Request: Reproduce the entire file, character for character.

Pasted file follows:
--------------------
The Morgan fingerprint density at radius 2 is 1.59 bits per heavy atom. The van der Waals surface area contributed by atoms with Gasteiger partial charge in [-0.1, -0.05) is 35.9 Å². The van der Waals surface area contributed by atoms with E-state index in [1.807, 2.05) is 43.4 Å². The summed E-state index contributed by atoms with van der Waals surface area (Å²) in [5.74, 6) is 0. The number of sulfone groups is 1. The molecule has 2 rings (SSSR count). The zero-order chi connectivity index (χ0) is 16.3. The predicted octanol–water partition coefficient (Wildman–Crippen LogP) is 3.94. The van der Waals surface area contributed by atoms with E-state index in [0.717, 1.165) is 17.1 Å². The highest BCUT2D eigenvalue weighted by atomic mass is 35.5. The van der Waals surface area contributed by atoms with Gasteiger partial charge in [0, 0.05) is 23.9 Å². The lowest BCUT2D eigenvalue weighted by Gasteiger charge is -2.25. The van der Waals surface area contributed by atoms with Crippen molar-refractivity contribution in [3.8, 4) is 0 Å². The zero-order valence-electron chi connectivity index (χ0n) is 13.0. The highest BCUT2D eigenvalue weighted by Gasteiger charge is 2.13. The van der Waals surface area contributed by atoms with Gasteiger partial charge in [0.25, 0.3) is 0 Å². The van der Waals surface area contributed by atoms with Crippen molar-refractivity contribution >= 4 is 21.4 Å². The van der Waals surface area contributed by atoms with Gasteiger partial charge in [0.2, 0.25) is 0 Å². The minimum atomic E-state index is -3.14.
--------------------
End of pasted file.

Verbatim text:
The Morgan fingerprint density at radius 2 is 1.59 bits per heavy atom. The van der Waals surface area contributed by atoms with Gasteiger partial charge in [-0.1, -0.05) is 35.9 Å². The van der Waals surface area contributed by atoms with E-state index in [1.807, 2.05) is 43.4 Å². The summed E-state index contributed by atoms with van der Waals surface area (Å²) in [5.74, 6) is 0. The number of sulfone groups is 1. The molecule has 2 rings (SSSR count). The zero-order chi connectivity index (χ0) is 16.3. The predicted octanol–water partition coefficient (Wildman–Crippen LogP) is 3.94. The van der Waals surface area contributed by atoms with E-state index in [0.717, 1.165) is 17.1 Å². The highest BCUT2D eigenvalue weighted by atomic mass is 35.5. The van der Waals surface area contributed by atoms with Gasteiger partial charge in [0, 0.05) is 23.9 Å². The lowest BCUT2D eigenvalue weighted by Gasteiger charge is -2.25. The van der Waals surface area contributed by atoms with Crippen molar-refractivity contribution in [3.8, 4) is 0 Å². The zero-order valence-electron chi connectivity index (χ0n) is 13.0. The highest BCUT2D eigenvalue weighted by Gasteiger charge is 2.13. The van der Waals surface area contributed by atoms with Gasteiger partial charge in [0.25, 0.3) is 0 Å². The van der Waals surface area contributed by atoms with Crippen molar-refractivity contribution >= 4 is 21.4 Å². The van der Waals surface area contributed by atoms with Gasteiger partial charge in [0.2, 0.25) is 0 Å². The minimum atomic E-state index is -3.14.